"He didn't say much, and I didn't know whether to trust him. But he had the richest church and he could hurt us," Nixon remembered. "So then and there, I nominated him to head our committee. I figured on pushing him out so far that he couldn't run away. And, with that bad guess, we got Moses."

Such is the history which enfolds this old command post set away in a Harlem that has changed hardly at all. Three floors down are the displays of studios that offer tap, ballet and other lessons in how to escape to the great world, and the advertisements of employment offices that offer jobs for maids in New Jersey.

"What was your class at Harvard, Phil?" Franklin D. Roosevelt asked once, bemused by the massively cultivated tone of a man whose only degree was from. Cookman College, a Negro high school in Florida. "Who is Randolph?" a World War II government lawyer asked as he brought in draft after draft of an FEPC order in 1943 only to be told that "Randolph" was not yet satisfied that any of them went far enough.

"I wish you hadn't said that, Mr. Randolph," Harry Truman answered when Randolph told him in 1948 that he would advise every young Negro to refuse to serve in the Army so long as it was segregated. Randolph answered that he was sorry to have to say it; and, when President Truman was restored to calm, he signed the order, which integrated the armed forces.

In 1951, William Mills, a Pullman porter, escorted a detachment of American soldiers into his car at Spartansburg, South Carolina. The sergeant was a Negro; most of the men in his command were white. One of the white boys put his head out of the window and asked in the accent of the South, "Sergeant, what time we supposed to get off." The sergeant answered and turned to see William Mills looking at him. "Yes," the sergeant said. "It's true. It's true."

Randolph is 74, thinner than he used to be. Men who have worked with him for 30 years call him "Chief" and treat him like a piece of old china; he tires more than he used to and lies down for a nap in the afternoon, like any country lawyer.

His only vanity is his manners. He has lived all his life in Harlem; he travels to the outside world as the ambassador of a Negro union. He carries a courtesy so old-fashioned that the white men with whom he negotiates are sometimes driven to outsized rages by the shock that anyone so polite could cling so stubbornly to what he believes; it was from such a shock presumably that George Meany breached the customary decorum of an AFL-CIO convention in 1959 by rasping, "Just who elected you, Phil, to represent all the American Negroes?" Randolph, almost alone on the convention floor, had been persisting in his insistence that the AFL-CIO had been derelict in its promises about civil rights.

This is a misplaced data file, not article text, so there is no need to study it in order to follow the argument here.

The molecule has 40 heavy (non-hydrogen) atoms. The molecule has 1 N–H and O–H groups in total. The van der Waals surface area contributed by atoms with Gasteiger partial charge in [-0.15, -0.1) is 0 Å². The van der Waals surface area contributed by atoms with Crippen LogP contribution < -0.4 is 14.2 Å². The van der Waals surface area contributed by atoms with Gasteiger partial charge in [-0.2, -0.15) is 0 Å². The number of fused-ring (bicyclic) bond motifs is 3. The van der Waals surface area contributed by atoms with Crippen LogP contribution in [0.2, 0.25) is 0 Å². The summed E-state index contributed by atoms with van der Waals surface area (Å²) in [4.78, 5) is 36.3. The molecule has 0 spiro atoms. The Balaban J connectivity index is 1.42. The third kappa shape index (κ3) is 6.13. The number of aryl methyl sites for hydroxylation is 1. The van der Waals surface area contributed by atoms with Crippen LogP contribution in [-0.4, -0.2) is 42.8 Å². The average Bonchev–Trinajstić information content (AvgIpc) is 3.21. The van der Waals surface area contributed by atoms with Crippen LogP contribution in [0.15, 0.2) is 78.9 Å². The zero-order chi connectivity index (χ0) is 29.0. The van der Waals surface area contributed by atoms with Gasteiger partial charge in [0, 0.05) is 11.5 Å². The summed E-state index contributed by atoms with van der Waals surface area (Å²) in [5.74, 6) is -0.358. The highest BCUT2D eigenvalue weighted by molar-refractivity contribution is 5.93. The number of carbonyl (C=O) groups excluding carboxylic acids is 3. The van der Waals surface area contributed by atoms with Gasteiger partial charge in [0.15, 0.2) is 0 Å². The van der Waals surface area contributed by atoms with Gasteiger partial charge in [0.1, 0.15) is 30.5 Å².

"Every now and then," says Bayard Rustin, "I think he permits good manners to get in the way and that he even prefers them to sound tactics. Once I complained about that and he answered, 'Bayard, we must with good manners accept everyone. Now is the time for us to learn good manners. We will need them when this is over, because we must show good manners after we have won'."

Yet the Black Muslims trust Randolph more than they do any other Negro leader. When he organized a neighborhood committee on Harlem's economic problems, he invited Malcolm X, the local Muslim prophet, to join. There were objections from the respectable. Randolph replied that when any group of citizens offered a representative, it "would be most improper not to recognize him, even though it will, of course, be most unfortunate if some of the ministers decide they can't go along."

Malcolm X came to his office. Randolph patiently explained how the Negro and the white will have to live together and how wrong he thought the Muslims were not to think so. Then he congratulated the Muslims on their campaign against whiskey and narcotics. "That," he said gravely, "may be the greatest contribution any of us have ever made," and arose to help Malcolm X on with his coat and see him to the door. Malcolm X has said since that all Negro leaders are confused, but that Randolph is less confused than any of them. Last spring the Muslims put a picture of this pacifist on the cover of their weekly journal.

"When Randolph began," says Bayard Rustin, "the Negro leader had the terrible problem of living by his wits. It was very important that there be one man who could not be corrupted. That man was Randolph. Even now, any time you have a plan and don't quite trust yourself, you go to Randolph and, if you are fooling yourself morally, you can trust him to point it out."

Randolph suddenly appears as the only figure who can reconcile the painful personal differences that have fallen upon the Negro protest movement at the height of its sweep and its fashion. We confront one of those occasions familiar in all revolutionary movements when doctrinal differences pass over into personal quarrels. Its moment of revelation came just after the murder of Medgar Evers, Mississippi secretary of the NAACP. Martin Luther King called an NAACP official to suggest that together they proclaim a day of national mourning and self-examination and was told that he was always rushing into cases where he had no place or business.